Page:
UCCS celebrates Summer/Fall Class of 2023

UCCS conferred more than 550 degrees to students from the Class of 2023 during the Summer/Fall 2023 Commencement ceremony, held at the Broadmoor World Arena.

UCCS awarded 15 doctoral degrees, more than 90 master’s degrees and more than 450 bachelor’s degrees to graduates of the summer/fall 2023 semester during the December 15 event, hosted at the Broadmoor World Arena. Graduates and their families celebrated alongside UCCS faculty, staff and students.

Jennifer Sobanet, Chancellor of UCCS; Todd Saliman, President of the University of Colorado system; and Richard Fierro, Distinguished Alumna Speaker, addressed graduates during the ceremony.

“Commencement is a joyful time, but it is also a time for us to reflect – on the work we have already accomplished, and the work that is yet to be done,” Chancellor Sobanet said in her address. “The challenges of the world are ever-present. In response, we must commit to being outstanding citizens who stand up for what is right and good. We must commit to compassion, patience and respect. We must be willing to serve – to give our time and talent to the communities in which we live. We must engage in respectful discourse that protects the right of all people to express themselves freely, leading to new knowledge and new ideas.

As you graduate today, you will go back out into the world – using the work of your minds and your hearts to make it a better place.”

“I hope you’re very proud of how you’ve grown and what you’ve learned during your time at CU,” said President Saliman. “You’ve learned about your fields of study, of course – but you’ve also learned about life, about yourselves and about others. You’ve learned to think critically, to speak your mind and to stand up for your beliefs using facts as your foundation. You’ve also learned to listen. Finding your voice is so important. Honing your ability to hear what others are saying is equally so, perhaps now more than ever.”

“You’ve learned that just because you disagree with someone, doesn’t mean they’re a bad person. You’ve learned that disagreeing about one thing doesn’t mean you can’t find common ground about something else. You’ve learned that it’s how you disagree with someone that really matters. You won’t be friends or get along with everyone you meet, but you can show them respect and gain theirs by listening to them.”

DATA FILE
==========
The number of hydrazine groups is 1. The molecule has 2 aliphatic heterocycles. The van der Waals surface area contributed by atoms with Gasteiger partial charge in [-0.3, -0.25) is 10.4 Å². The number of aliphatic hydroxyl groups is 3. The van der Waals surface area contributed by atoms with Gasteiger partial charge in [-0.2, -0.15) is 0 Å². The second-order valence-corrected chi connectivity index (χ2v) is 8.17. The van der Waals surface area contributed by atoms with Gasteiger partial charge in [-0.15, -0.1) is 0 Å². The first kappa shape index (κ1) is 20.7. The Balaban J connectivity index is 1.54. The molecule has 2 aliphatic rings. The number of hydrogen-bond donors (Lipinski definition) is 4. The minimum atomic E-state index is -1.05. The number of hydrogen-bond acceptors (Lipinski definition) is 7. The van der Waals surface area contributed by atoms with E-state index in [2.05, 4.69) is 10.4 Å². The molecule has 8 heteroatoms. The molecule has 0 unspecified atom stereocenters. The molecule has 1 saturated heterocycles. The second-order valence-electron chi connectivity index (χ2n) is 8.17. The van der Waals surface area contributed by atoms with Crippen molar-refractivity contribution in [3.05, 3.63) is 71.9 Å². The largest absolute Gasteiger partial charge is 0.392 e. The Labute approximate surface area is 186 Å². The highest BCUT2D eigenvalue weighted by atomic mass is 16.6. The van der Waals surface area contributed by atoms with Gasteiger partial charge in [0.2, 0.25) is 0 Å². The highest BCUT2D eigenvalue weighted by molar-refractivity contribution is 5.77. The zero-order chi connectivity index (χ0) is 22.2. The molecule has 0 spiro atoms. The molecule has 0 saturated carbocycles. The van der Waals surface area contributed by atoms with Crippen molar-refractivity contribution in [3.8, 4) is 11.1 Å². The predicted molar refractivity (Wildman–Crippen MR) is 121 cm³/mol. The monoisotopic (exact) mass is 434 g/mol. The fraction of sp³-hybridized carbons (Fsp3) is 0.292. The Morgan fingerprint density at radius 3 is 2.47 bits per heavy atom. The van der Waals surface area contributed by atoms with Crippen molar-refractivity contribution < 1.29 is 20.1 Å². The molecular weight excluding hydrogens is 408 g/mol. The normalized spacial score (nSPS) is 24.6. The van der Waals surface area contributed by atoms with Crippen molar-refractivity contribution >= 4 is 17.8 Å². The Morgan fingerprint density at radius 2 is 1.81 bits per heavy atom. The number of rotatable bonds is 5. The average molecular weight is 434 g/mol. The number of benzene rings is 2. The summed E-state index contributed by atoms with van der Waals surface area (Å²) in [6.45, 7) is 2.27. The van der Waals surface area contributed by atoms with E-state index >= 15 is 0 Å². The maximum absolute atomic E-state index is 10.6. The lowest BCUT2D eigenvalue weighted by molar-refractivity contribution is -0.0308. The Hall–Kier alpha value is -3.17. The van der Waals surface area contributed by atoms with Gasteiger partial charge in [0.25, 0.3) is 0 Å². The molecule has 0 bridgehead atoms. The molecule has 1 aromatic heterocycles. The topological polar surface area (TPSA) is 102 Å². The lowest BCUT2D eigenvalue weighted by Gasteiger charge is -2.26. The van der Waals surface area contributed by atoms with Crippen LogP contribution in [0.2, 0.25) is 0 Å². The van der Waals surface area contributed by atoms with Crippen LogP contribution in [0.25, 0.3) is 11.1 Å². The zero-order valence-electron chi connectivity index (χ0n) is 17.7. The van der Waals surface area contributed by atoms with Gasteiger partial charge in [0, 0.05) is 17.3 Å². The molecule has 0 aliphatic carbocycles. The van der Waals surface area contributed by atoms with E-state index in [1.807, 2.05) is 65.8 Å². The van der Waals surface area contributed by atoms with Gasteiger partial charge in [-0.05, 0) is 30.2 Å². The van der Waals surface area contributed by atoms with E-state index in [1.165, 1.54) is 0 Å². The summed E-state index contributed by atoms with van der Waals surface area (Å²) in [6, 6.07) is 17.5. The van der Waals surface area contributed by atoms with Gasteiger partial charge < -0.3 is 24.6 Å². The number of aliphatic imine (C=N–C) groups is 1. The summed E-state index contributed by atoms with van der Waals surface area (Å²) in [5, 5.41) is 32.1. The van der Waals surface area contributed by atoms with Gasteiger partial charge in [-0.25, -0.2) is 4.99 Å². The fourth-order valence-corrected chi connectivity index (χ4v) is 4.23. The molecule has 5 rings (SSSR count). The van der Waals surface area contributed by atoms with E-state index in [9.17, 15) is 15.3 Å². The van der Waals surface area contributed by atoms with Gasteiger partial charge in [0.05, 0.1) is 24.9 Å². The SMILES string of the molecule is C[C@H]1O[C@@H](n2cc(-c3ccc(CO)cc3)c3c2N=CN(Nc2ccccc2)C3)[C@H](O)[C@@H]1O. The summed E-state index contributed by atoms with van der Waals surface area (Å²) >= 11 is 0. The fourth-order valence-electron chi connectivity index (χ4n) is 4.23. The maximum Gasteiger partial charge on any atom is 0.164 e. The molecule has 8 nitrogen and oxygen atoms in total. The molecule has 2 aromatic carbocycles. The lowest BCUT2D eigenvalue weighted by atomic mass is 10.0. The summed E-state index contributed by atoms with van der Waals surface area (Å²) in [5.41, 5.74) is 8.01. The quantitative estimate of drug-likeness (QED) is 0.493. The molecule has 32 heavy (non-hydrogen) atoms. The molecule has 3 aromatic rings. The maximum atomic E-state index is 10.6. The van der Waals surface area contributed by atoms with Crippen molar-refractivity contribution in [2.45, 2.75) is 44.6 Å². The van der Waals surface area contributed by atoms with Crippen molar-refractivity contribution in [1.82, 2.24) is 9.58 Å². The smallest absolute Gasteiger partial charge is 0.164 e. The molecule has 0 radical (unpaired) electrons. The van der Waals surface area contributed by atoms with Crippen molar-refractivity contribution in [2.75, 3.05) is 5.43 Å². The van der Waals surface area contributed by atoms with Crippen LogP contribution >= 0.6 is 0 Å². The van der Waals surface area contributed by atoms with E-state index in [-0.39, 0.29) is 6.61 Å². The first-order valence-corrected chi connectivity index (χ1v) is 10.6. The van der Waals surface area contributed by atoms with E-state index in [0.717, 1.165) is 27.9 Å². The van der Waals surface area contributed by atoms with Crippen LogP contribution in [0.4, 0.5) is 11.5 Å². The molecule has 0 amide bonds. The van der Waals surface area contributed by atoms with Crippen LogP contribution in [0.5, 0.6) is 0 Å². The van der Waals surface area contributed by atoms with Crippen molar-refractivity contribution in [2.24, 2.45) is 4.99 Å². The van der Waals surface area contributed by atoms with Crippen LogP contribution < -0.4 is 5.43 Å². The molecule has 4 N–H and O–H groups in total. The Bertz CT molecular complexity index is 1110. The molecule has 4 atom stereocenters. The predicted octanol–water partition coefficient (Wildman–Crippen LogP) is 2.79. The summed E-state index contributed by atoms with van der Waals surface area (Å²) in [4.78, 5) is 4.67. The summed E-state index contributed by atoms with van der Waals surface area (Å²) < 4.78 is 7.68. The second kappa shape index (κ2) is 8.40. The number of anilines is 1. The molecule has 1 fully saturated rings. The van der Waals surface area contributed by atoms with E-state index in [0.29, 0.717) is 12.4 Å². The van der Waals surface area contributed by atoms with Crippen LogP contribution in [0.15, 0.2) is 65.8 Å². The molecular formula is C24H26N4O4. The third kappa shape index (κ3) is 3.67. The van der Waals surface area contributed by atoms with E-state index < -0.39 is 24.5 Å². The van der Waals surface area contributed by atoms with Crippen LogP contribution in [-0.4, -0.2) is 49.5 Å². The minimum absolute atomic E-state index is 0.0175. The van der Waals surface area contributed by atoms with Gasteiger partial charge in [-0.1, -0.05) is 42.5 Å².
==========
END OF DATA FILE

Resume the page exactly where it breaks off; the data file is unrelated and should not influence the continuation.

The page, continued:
“Show others how to disagree with respect, with civility, with patience and with strength. Show them how to listen, how to find a path forward to progress, to lasting change. And keep your eyes open for unexpected allies and friends along the way,” President Saliman finished. “Your corners of the world will be better for it.”

Distinguished Alumna Speaker Richard Fierro, a local small business owner who was credited with helping subdue the gunman in the Club Q mass shooting in November of 2022, spoke to graduates about becoming their own heroes.

“That day, people labeled me a ‘hero’ for my decision to act and run towards the gunman, regardless of the consequences,” he said. “I am no hero. Heroic acts are defined as unexpected, bold and dramatic. By that definition, EVERYONE in that room was a hero that night. We all acted heroically. Heroes are not made – the ability to act as a hero is already in us.”

“A hero chooses to act, regardless of the consequences, for the betterment of those in their community. A hero is admired or idealized for courage, achievements, or noble qualities. We tend to look for heroes outwardly to inspire and provide hope. I challenge each of you to look inward and appreciate the hero you are and will become.”

“As new graduates, you will face challenges and problem sets that will seem daunting or even unsolvable, but I believe each of you has the fortitude to persevere and move to the action. You must challenge the status quo and overcome each obstacle in your path. Do NOT let anyone tell you that you can’t. You must turn toward adversity and charge forward to bring change.”

“None of us knows what lies ahead, but hope and desire drive us to continue our paths,” he continued. “Please enjoy those around you and live your lives to the fullest. Your journey is just beginning, and I wish you all the best.”

The ceremony included a celebration of 13 Silver Graduates, members of the Class of 1998 who celebrated 25 years since their own UCCS graduation.

To close the ceremonies, CU Regent Glen Gallegos delivered the traditional Norlin Charge to graduates. The charge dates back to CU Boulder president George Norlin’s delivery of the June 1935 Commencement ceremony. The words of the Norlin Charge are now read to the graduating class each year at each of the four CU campuses, as a reminder that graduates will carry their experiences at the university with them forever.

“Commencement does not mean, as many wrongly think, the breaking of ties and the beginning of life apart,” reads the charge. “Rather, it marks your initiation in the fullest sense into the fellowship of the university, as bearers of her torch, as centers of her influence, as promoters of her spirit.”

“The university consists of all who come into and go forth from her halls, who are touched by her influence and who carry on her spirit. Wherever you go, the university goes with you. Wherever you are at work, there is the university at work.”